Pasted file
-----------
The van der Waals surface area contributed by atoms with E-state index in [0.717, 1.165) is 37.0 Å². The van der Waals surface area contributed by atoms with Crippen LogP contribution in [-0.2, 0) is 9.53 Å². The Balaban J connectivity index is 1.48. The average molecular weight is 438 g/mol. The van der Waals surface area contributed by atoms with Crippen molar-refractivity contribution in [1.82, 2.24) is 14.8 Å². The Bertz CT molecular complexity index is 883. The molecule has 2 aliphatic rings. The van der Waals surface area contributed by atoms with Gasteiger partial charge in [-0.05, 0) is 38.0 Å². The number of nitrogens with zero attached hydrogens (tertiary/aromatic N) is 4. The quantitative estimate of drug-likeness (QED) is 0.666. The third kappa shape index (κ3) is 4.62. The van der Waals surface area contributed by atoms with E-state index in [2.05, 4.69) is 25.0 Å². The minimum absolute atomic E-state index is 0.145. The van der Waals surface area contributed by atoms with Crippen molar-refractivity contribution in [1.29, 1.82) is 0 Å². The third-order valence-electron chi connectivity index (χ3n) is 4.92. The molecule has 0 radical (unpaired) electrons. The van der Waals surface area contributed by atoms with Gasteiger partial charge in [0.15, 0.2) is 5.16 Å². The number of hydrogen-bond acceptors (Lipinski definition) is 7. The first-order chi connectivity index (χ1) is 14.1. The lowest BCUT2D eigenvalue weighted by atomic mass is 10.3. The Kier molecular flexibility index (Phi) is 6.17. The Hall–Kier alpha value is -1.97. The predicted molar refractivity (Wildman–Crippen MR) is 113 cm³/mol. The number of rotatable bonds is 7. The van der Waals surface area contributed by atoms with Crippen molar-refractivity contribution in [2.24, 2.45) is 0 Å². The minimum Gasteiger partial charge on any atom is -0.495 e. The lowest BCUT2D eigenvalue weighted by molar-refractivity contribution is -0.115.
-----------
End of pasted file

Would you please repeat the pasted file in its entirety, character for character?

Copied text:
The van der Waals surface area contributed by atoms with E-state index in [0.717, 1.165) is 37.0 Å². The van der Waals surface area contributed by atoms with Crippen LogP contribution in [-0.2, 0) is 9.53 Å². The Balaban J connectivity index is 1.48. The average molecular weight is 438 g/mol. The van der Waals surface area contributed by atoms with Crippen molar-refractivity contribution in [1.82, 2.24) is 14.8 Å². The Bertz CT molecular complexity index is 883. The molecule has 2 aliphatic rings. The van der Waals surface area contributed by atoms with Gasteiger partial charge in [-0.05, 0) is 38.0 Å². The number of nitrogens with zero attached hydrogens (tertiary/aromatic N) is 4. The quantitative estimate of drug-likeness (QED) is 0.666. The third kappa shape index (κ3) is 4.62. The van der Waals surface area contributed by atoms with E-state index in [2.05, 4.69) is 25.0 Å². The minimum absolute atomic E-state index is 0.145. The van der Waals surface area contributed by atoms with Crippen molar-refractivity contribution in [1.29, 1.82) is 0 Å². The third-order valence-electron chi connectivity index (χ3n) is 4.92. The molecule has 0 radical (unpaired) electrons. The van der Waals surface area contributed by atoms with Gasteiger partial charge in [0.15, 0.2) is 5.16 Å². The number of hydrogen-bond acceptors (Lipinski definition) is 7. The first-order chi connectivity index (χ1) is 14.1. The lowest BCUT2D eigenvalue weighted by atomic mass is 10.3. The Kier molecular flexibility index (Phi) is 6.17. The Hall–Kier alpha value is -1.97. The predicted molar refractivity (Wildman–Crippen MR) is 113 cm³/mol. The number of rotatable bonds is 7. The van der Waals surface area contributed by atoms with Crippen molar-refractivity contribution in [2.24, 2.45) is 0 Å². The minimum Gasteiger partial charge on any atom is -0.495 e. The lowest BCUT2D eigenvalue weighted by molar-refractivity contribution is -0.115.